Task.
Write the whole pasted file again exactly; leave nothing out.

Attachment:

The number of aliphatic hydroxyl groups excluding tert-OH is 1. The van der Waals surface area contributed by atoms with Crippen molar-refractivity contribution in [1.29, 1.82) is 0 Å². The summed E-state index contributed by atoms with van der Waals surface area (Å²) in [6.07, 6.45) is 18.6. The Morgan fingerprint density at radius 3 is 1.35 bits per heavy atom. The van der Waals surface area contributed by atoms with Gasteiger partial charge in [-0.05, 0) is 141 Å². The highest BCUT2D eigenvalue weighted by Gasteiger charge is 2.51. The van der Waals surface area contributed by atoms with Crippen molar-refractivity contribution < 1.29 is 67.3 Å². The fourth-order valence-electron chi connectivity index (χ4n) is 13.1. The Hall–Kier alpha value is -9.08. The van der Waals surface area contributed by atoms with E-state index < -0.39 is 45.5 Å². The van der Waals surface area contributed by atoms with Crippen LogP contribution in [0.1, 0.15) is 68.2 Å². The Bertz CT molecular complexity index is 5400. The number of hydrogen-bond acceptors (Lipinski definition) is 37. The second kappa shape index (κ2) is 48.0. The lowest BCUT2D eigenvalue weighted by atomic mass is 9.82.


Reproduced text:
The number of aliphatic hydroxyl groups excluding tert-OH is 1. The van der Waals surface area contributed by atoms with Crippen molar-refractivity contribution in [1.29, 1.82) is 0 Å². The summed E-state index contributed by atoms with van der Waals surface area (Å²) in [6.07, 6.45) is 18.6. The Morgan fingerprint density at radius 3 is 1.35 bits per heavy atom. The van der Waals surface area contributed by atoms with Gasteiger partial charge in [-0.05, 0) is 141 Å². The highest BCUT2D eigenvalue weighted by Gasteiger charge is 2.51. The van der Waals surface area contributed by atoms with Crippen molar-refractivity contribution < 1.29 is 67.3 Å². The fourth-order valence-electron chi connectivity index (χ4n) is 13.1. The Hall–Kier alpha value is -9.08. The van der Waals surface area contributed by atoms with E-state index < -0.39 is 45.5 Å². The van der Waals surface area contributed by atoms with Crippen LogP contribution in [0.1, 0.15) is 68.2 Å². The Bertz CT molecular complexity index is 5400. The number of hydrogen-bond acceptors (Lipinski definition) is 37. The second kappa shape index (κ2) is 48.0. The lowest BCUT2D eigenvalue weighted by atomic mass is 9.82.